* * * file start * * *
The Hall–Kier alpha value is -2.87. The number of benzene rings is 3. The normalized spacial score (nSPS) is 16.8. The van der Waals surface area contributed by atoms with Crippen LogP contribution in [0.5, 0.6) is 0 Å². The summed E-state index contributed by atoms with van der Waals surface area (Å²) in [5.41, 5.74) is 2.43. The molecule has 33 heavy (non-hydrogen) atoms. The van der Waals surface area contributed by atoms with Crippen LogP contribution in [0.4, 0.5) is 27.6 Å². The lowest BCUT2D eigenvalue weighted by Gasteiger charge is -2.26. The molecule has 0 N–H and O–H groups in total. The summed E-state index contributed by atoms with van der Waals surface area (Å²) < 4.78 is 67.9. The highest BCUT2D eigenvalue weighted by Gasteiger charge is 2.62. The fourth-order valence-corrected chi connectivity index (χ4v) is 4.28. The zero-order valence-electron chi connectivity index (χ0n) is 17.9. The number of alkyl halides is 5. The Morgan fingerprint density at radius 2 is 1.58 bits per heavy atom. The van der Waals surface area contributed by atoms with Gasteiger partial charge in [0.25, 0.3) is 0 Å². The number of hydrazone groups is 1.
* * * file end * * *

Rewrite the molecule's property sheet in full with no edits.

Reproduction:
The Hall–Kier alpha value is -2.87. The number of benzene rings is 3. The normalized spacial score (nSPS) is 16.8. The van der Waals surface area contributed by atoms with Crippen LogP contribution in [0.5, 0.6) is 0 Å². The summed E-state index contributed by atoms with van der Waals surface area (Å²) in [5.41, 5.74) is 2.43. The molecule has 33 heavy (non-hydrogen) atoms. The van der Waals surface area contributed by atoms with Crippen LogP contribution in [0.4, 0.5) is 27.6 Å². The lowest BCUT2D eigenvalue weighted by Gasteiger charge is -2.26. The molecule has 0 N–H and O–H groups in total. The summed E-state index contributed by atoms with van der Waals surface area (Å²) < 4.78 is 67.9. The highest BCUT2D eigenvalue weighted by Gasteiger charge is 2.62. The fourth-order valence-corrected chi connectivity index (χ4v) is 4.28. The zero-order valence-electron chi connectivity index (χ0n) is 17.9. The number of alkyl halides is 5. The Morgan fingerprint density at radius 2 is 1.58 bits per heavy atom. The van der Waals surface area contributed by atoms with Gasteiger partial charge in [0.25, 0.3) is 0 Å². The number of hydrazone groups is 1.